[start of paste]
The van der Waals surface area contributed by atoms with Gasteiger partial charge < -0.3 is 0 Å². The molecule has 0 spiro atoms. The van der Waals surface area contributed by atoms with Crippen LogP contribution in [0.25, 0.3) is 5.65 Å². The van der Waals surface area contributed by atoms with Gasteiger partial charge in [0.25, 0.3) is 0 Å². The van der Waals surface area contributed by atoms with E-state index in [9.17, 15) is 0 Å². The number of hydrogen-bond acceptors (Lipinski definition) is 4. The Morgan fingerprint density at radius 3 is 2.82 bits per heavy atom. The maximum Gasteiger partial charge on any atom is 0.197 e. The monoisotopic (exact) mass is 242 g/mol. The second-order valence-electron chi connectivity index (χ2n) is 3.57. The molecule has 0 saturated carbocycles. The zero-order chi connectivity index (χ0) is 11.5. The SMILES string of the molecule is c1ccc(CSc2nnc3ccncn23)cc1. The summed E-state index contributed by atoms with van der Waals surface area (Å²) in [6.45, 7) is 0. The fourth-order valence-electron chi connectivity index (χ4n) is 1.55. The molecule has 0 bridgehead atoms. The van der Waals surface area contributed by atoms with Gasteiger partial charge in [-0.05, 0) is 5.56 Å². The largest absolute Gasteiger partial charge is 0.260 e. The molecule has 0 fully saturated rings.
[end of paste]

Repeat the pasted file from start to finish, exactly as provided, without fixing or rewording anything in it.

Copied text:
The van der Waals surface area contributed by atoms with Gasteiger partial charge < -0.3 is 0 Å². The molecule has 0 spiro atoms. The van der Waals surface area contributed by atoms with Crippen LogP contribution in [0.25, 0.3) is 5.65 Å². The van der Waals surface area contributed by atoms with Gasteiger partial charge in [0.25, 0.3) is 0 Å². The van der Waals surface area contributed by atoms with E-state index in [9.17, 15) is 0 Å². The number of hydrogen-bond acceptors (Lipinski definition) is 4. The Morgan fingerprint density at radius 3 is 2.82 bits per heavy atom. The maximum Gasteiger partial charge on any atom is 0.197 e. The monoisotopic (exact) mass is 242 g/mol. The second-order valence-electron chi connectivity index (χ2n) is 3.57. The molecule has 0 saturated carbocycles. The zero-order chi connectivity index (χ0) is 11.5. The SMILES string of the molecule is c1ccc(CSc2nnc3ccncn23)cc1. The summed E-state index contributed by atoms with van der Waals surface area (Å²) in [6.45, 7) is 0. The fourth-order valence-electron chi connectivity index (χ4n) is 1.55. The molecule has 0 bridgehead atoms. The van der Waals surface area contributed by atoms with Gasteiger partial charge in [-0.05, 0) is 5.56 Å². The largest absolute Gasteiger partial charge is 0.260 e. The molecule has 0 fully saturated rings.